Three of Shepard Fairey’s West Dallas wall murals are on Singleton near Sylvan (like this one), a fourth is at the Belmont Hotel and the fifth (below, bottom) is outside the Dallas Contemporary
Street artist Shepard Fairey was in Dallas this past week, painting wall murals commissioned by the Dallas Contemporary. But that’s not all he did. As KERA’s Jerome Weeks reports, the Contemporary isn’t only about the art on the walls inside a museum.
- Front Row Q&A with Fairey
- KERA radio story:
- Expanded online story:
[Loud dance music and crowd noises continue under]
It’s a crowded Saturday night at the Dallas Contemporary. Artist Shepard Fairey has finished the five wall murals he and his crew have been painting around town. Now they’re celebrating at the Contemporary’s annual Phenomenon party, and Fairey’s spinning the music tracks himself.
Peter Doroshenko is the Contemporary’s director.
Doroshenko: “When we contacted Shepard, I basically said, it’s great that you’re going to be working so hard for seven days, but we want you to deejay your own party [laughs]. And he loves deejaying, so it just seemed a natural.“
Fairey became known in the late ‘90s in graffiti circles for plastering the word “OBEY” on every building and billboard he could climb (and getting arrested some 16 times in the process). He gained wider attention in Exit Through the Gift Shop, the Oscar-nominated documentary in 2010 that helped bring graffiti art off the streets. Even if you know nothing about street art, you’ve seen Fairey’s famous ‘Hope’ poster with President Obama’s face — a poster that got Fairey embroiled in a nasty copyright infringement lawsuit and countersuit when the Associated Press objected to Fairey’s use of an AP freelance photographer’s work.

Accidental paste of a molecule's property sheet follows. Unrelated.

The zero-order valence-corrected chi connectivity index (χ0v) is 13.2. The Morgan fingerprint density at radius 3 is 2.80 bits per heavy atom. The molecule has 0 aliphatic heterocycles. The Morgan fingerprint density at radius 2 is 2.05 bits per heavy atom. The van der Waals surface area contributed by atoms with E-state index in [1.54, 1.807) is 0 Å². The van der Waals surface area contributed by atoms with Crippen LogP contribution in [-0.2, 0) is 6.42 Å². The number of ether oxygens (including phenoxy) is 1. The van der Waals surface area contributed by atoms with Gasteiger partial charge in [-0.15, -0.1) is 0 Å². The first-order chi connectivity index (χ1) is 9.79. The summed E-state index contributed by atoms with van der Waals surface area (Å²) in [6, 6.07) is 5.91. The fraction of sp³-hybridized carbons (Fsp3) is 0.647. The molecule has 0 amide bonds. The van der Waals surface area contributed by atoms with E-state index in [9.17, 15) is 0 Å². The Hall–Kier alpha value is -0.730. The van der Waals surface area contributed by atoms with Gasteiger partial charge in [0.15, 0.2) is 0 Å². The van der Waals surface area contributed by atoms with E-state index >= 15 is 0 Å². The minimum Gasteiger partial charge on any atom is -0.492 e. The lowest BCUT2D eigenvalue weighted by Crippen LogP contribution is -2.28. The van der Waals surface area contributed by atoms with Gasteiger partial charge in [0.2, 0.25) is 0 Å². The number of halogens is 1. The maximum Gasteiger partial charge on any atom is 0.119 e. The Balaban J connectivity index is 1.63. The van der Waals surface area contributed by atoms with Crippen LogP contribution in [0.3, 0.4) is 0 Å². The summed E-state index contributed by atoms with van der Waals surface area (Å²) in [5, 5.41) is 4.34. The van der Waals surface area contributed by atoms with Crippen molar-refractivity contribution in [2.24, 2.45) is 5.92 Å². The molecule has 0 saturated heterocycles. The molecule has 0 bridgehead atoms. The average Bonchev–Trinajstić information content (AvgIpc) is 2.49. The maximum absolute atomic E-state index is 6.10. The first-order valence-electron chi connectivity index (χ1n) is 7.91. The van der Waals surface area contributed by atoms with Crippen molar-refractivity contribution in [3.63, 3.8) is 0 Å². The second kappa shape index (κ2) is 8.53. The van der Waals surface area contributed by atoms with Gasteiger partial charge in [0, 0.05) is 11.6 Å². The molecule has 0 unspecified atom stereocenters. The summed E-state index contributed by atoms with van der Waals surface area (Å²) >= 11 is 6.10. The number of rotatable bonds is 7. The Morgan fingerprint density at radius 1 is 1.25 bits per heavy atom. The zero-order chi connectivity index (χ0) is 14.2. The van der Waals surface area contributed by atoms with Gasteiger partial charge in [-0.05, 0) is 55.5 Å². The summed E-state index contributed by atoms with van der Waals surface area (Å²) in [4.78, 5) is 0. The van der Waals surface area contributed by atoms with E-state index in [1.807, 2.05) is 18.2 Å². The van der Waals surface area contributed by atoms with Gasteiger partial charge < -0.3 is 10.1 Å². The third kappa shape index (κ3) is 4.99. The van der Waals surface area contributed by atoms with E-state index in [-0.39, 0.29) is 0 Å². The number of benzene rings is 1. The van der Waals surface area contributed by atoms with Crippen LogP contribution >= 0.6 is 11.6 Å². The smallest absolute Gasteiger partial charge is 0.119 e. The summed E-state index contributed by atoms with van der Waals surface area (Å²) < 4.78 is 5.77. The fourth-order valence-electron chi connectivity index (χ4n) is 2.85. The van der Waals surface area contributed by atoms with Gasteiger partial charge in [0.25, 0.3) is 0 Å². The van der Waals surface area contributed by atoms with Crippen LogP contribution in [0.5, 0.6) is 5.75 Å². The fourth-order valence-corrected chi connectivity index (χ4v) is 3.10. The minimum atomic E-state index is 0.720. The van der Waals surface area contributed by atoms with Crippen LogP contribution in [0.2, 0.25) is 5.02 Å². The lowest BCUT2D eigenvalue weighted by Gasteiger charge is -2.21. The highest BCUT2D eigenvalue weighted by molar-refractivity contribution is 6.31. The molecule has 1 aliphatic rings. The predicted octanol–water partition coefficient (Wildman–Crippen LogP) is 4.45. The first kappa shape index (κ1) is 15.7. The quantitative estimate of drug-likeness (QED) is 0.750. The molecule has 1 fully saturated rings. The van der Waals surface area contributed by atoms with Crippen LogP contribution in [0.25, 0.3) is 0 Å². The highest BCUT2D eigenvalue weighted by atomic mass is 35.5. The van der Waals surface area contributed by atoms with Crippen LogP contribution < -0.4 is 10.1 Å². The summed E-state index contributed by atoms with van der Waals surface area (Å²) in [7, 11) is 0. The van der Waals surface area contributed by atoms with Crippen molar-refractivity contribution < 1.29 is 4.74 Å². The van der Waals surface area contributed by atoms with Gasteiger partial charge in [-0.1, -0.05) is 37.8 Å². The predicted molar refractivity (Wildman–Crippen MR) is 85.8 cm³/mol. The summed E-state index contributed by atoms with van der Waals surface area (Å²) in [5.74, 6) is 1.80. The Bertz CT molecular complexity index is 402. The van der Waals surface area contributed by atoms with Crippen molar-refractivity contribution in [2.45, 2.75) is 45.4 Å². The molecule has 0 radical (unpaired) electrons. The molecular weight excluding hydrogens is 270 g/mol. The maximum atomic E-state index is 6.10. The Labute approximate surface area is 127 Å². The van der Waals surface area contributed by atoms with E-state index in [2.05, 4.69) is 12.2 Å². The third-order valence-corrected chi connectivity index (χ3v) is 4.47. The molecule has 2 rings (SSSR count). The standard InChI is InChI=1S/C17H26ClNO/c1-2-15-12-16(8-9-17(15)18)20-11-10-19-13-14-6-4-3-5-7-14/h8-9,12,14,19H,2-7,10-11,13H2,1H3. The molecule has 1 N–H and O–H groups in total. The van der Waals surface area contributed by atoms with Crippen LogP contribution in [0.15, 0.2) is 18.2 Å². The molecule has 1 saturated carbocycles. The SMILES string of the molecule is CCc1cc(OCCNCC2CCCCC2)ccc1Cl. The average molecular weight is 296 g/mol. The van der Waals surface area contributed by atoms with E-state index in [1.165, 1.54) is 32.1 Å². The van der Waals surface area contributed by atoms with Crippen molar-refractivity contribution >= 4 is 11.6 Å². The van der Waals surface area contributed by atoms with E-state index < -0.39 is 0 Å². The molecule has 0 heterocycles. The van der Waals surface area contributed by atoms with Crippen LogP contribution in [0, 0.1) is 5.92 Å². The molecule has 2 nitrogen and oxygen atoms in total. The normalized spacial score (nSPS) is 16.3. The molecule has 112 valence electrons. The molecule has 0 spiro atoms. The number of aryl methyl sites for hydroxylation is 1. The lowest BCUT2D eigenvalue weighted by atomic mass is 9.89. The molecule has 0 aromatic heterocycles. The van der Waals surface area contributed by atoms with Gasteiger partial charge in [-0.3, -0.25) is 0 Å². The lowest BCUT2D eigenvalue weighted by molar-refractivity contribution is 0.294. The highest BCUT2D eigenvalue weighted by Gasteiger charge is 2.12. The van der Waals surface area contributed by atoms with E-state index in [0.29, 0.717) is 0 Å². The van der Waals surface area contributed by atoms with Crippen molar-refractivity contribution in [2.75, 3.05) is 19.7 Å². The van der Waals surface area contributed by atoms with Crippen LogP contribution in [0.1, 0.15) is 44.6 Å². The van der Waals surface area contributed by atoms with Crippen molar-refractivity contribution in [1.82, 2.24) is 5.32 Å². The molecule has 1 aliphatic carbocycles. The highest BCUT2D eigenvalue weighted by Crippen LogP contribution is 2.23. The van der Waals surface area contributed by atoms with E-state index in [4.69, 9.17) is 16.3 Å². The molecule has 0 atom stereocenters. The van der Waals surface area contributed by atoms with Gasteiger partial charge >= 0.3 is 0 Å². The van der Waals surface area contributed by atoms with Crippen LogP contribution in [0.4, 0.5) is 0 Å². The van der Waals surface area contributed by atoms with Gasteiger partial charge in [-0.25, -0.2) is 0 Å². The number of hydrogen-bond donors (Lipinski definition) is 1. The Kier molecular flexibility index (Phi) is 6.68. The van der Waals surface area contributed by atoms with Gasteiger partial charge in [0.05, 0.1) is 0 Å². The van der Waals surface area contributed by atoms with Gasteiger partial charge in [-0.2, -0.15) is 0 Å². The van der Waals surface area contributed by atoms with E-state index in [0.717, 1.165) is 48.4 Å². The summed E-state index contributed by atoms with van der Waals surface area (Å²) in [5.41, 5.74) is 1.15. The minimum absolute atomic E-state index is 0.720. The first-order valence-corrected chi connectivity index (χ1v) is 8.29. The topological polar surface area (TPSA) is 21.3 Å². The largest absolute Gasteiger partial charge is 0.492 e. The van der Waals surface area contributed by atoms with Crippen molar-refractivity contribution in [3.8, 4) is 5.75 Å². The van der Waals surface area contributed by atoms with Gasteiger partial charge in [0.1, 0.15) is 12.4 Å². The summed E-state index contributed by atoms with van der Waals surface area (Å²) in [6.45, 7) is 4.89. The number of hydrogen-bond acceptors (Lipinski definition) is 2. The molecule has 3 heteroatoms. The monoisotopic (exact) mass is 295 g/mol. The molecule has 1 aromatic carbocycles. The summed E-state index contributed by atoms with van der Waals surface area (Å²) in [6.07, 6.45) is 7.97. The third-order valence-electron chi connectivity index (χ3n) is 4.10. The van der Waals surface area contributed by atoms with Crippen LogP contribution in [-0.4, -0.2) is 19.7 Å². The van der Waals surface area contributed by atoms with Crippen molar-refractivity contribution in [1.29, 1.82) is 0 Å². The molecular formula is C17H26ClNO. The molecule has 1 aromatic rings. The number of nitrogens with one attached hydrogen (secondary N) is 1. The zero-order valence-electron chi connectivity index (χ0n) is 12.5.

Renaissance masters employed studios filled with apprentices working on multiple projects. That’s how Fairey — and many artists since Andy Warhol’s Factory days — pay the bills. He still follows his illegal street-tagging ways, but these days, he earns museum commissions, has his own design studio and clothing line. He says the art-world success that people see (and may complain about) is only the tip of the iceberg — they don’t see all the work that goes into it.
And the Contemporary took full advantage of his work crew and his multi-product efforts. There were the painted murals in West Dallas, and while he was here, a public gallery talk, a book signing and tonight’s dance party — which includes a pop-up store in one gallery space that’s selling Fairey’s photos, posters and clothing.
Cindy Ferguson Brey, part of Saturday’s crowd, calls herself a ‘reformed graduate student.’ She’s a fan of Fairey’s designs – and his deejaying.